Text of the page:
Within the vast canon of field recordings, the sounds of water probably stand as one of the most frequently abused clichés, together with birdsong, to the point that it is now difficult for them to emerge from the sinking sands of platitudes they have fallen into. This does not mean that thought provoking and original works can no longer be produced with water as their central theme. I am thinking, for instance, of Ennio Mazzon’s “Celadon” (2010), which played on the idea of decontextualization of sounds and mental images while investigating the river Piave in northern Italy.
However, for a Venetian like Enrico Coniglio, water is strictly interwoven into the fabric of his daily life and naturally ends up serving as a source of inspiration in much of his output, particularly in his early works. The two 10” vinyl recently released in a limited collector’s edition on Stefano Gentile’s Silentes label, “Astrùra” and “Solèra”, are named after the Venetian for two seabeds, and are composed from field recordings collected at the mouth of the harbor during a foggy spring day back in the 2009, on the northern edge of the lagoon. Both works are closely related to “Sabbion”, released by Green Field Recordings in 2010, and were produced within a similar context using binaural and hydrophonic microphones that captured, amongst others, the sounds of the propeller of a small boat approaching the island of St. Erasmo and a semi-submerged pipeline on the shore.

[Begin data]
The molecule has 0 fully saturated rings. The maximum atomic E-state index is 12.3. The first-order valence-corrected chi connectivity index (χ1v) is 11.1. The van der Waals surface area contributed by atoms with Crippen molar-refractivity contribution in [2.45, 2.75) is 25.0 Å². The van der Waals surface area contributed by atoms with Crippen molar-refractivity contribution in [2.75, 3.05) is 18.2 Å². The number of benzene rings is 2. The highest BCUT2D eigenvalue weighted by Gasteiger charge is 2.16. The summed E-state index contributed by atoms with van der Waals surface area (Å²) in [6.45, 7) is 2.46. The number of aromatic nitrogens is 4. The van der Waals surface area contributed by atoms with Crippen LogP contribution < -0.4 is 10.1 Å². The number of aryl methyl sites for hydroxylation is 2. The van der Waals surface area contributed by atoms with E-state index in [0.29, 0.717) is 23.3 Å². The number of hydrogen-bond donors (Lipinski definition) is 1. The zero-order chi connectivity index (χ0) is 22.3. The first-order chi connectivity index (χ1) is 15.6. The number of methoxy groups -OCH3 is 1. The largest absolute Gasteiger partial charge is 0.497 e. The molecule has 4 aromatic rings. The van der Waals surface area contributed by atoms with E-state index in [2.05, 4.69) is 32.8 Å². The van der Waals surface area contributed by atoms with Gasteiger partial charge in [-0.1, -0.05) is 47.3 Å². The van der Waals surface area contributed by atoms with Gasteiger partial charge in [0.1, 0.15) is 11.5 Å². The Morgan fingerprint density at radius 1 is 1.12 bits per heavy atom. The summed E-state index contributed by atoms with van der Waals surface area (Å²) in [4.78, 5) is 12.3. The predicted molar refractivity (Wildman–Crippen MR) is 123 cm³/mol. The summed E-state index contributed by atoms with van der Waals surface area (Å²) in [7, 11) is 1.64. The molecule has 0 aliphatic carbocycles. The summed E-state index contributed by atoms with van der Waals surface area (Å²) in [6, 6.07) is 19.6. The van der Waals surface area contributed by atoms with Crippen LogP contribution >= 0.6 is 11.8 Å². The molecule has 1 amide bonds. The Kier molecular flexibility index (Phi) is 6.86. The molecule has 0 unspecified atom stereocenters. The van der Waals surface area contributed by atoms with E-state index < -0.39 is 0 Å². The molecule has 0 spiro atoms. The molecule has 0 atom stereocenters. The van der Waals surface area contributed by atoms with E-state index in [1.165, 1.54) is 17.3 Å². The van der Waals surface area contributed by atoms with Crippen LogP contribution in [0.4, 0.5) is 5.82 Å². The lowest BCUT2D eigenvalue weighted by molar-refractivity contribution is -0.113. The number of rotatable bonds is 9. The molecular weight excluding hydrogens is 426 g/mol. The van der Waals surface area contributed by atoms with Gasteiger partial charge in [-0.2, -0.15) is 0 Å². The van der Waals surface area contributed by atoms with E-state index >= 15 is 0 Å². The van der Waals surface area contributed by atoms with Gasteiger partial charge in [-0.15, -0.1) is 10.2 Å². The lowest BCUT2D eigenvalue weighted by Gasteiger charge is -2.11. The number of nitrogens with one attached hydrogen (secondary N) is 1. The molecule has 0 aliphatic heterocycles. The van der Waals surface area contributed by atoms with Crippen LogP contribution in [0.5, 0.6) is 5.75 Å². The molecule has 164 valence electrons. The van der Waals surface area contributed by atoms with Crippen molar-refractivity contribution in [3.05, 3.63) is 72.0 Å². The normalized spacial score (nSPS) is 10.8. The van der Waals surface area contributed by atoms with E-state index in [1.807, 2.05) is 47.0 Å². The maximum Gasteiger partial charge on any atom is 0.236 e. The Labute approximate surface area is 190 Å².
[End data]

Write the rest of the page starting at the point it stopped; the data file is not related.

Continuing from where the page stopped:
From the outset, Enrico Coniglio makes it apparent, that neither album aims to be an prettified rendering of a pristine aural world. As his work on the label Galaverna, which he co-runs with Leandro Pisano, testifies, Coniglio, is not interested in nostalgia and is not prepared to erase human presence in order to offer an idyllic, but inevitably fake, sonic image from yesteryear. There is as much artifice as there is nature in this diptych, labeled as the Bragos series, with an equal ratio of ebb and flow from the lagoon and mechanical sounds from boat engines and various other sonic products of manmade intervention. Notwithstanding the melodic undercurrent that runs through both works, Coniglio is not afraid of injecting occasional abrasive sonic elements into the proceedings uncovering the fragility of an aural world trapped in a liminal state.
Photo by Scafando